Lessons from a 2 year old
I have always been a highly motivated, goal-driven person. Whether in my professional life or my personal life, setting and achieving goals is a constant for me. You might say that is how I am “wired”. But constantly pursuing goals can lead to undue stress and anxiety. And it often takes a reminder from the world around me to slow down and refocus my priorities.
Take for example my grandson Cooper. My whole world changed with the birth of my first grandchild! I never thought I could love anyone more than my son…until my grandson was born! He is an absolute joy! AND…he has been a great teacher to me in reminding me of some basic principles. What can a child who is not even 2 years old teach a man my age? Well, plenty! If I am willing to watch and learn.
You see, one thing that drives me crazy about Cooper (and all children his age) is that Cooper is not in a hurry for anything. A-N-Y-T-H-I-N-G! Cooper moves at his own pace. He explores. He looks. He discovers. He is in a constant state of wonder and amazement! And for a grandfather who is always on the go (he calls me “Pops”), trying to get my grandson to “keep up” when we would go for a walk was a major challenge! Until I realized that Cooper did not need to speed up…Pops actually needed to slow down. I realized that I had more to gain by mirroring his behavior than he could gain by following my example. I have included a photograph that says so much. On a walk with the family, Cooper was “bringing up the rear”, lagging way behind everyone else. At moments like that as a grownup, it is easy to say, “Get a move on, Kid!” But what was Cooper doing behind everyone else? That’s right…as clear as day, you can see Cooper taking time to smell the flowers. Cooper wasn’t going to let the opportunity pass to find out what these pretty blooms smelled like! Talk about a powerful lesson learned from an 18-month-old child!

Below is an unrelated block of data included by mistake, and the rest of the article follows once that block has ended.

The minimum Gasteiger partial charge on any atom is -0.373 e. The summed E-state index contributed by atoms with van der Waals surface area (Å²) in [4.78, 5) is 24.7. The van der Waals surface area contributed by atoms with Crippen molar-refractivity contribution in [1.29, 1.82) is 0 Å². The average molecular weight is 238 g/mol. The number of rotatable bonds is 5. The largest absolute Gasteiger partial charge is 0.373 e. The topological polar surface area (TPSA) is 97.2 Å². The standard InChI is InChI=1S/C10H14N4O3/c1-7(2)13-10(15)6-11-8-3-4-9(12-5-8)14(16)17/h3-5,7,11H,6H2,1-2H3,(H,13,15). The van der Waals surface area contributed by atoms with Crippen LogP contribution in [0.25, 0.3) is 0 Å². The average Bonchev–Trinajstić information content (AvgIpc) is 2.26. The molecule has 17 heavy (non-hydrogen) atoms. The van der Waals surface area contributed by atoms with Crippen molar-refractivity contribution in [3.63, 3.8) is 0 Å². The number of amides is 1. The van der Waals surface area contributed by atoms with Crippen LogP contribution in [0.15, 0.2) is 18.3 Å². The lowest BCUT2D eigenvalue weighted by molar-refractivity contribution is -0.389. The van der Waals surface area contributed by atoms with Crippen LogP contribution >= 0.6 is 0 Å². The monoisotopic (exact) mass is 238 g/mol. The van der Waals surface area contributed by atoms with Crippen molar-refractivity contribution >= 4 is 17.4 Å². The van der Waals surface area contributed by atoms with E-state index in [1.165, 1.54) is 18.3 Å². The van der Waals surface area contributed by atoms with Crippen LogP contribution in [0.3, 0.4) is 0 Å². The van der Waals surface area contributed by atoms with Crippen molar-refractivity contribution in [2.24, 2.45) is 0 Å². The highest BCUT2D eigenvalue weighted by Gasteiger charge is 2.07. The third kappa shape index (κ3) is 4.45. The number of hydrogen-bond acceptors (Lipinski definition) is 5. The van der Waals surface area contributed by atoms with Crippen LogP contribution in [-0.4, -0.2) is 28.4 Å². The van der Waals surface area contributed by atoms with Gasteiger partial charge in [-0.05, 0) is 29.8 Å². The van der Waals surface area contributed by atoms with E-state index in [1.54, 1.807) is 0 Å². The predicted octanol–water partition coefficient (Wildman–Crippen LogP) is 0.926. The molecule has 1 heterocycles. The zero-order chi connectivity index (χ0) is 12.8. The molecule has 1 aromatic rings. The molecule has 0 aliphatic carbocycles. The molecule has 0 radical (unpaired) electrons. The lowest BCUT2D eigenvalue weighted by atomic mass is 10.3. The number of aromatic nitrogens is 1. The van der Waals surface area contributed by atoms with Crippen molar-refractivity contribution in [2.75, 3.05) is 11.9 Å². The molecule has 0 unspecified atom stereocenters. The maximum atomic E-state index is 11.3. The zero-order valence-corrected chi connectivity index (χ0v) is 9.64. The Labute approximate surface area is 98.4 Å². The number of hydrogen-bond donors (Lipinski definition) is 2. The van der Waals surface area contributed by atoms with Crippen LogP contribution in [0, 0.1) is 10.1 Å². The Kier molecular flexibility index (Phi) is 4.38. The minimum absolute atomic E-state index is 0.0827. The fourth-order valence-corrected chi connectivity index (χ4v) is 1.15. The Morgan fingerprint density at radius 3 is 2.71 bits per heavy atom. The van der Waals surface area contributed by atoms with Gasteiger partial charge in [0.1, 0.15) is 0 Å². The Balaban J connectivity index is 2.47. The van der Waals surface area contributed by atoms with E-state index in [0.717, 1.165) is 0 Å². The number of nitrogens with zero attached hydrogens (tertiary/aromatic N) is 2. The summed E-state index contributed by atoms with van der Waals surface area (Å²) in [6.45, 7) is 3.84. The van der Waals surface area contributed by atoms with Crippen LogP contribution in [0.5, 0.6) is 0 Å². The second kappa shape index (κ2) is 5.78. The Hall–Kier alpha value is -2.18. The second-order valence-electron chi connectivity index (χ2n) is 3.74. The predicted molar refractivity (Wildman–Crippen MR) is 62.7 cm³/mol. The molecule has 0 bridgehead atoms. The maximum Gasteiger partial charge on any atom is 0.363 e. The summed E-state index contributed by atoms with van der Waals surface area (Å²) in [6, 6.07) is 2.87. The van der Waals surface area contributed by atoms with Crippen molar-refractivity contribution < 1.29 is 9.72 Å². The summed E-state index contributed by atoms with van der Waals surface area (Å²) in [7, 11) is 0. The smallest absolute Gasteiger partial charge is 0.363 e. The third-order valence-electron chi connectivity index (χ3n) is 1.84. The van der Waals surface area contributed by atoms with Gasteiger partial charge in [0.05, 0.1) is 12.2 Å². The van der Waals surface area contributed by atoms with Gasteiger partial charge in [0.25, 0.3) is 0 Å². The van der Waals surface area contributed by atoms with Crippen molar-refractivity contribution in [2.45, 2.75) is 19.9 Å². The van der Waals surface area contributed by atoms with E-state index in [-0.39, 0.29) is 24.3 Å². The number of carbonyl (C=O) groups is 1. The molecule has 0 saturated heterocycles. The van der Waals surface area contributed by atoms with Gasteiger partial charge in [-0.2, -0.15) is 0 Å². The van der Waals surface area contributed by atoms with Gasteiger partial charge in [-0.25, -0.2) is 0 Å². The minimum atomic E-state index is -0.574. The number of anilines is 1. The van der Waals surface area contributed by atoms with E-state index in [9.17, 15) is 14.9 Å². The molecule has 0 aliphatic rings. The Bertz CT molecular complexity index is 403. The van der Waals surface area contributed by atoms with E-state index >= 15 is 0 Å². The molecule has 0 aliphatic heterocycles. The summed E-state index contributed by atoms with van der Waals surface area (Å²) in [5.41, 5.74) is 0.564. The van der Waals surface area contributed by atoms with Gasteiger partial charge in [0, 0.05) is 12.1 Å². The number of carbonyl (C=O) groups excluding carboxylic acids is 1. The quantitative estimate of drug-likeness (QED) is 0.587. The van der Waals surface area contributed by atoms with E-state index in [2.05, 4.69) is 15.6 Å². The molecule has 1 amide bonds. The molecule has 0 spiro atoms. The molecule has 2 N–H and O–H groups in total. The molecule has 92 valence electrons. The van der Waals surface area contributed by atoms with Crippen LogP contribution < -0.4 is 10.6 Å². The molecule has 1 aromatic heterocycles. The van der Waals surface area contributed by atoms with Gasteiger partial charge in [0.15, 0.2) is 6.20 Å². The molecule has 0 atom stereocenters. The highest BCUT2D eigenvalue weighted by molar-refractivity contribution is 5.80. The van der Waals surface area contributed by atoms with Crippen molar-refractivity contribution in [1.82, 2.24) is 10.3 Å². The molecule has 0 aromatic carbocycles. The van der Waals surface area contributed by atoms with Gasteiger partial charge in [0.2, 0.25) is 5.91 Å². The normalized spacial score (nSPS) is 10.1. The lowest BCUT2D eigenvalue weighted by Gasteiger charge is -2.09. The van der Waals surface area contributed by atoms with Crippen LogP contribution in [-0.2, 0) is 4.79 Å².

After this photo was taken, taking time to explore, keeping my mind open to learning, and cherishing the time spent with loved ones has become more of my focus and “goal”. Sometimes, the best advice is to “go back to the basics”. And at my age, seeing the world more through the eyes of a child is a very refreshing lesson to learn! Thank you, Cooper, for the valuable life lesson!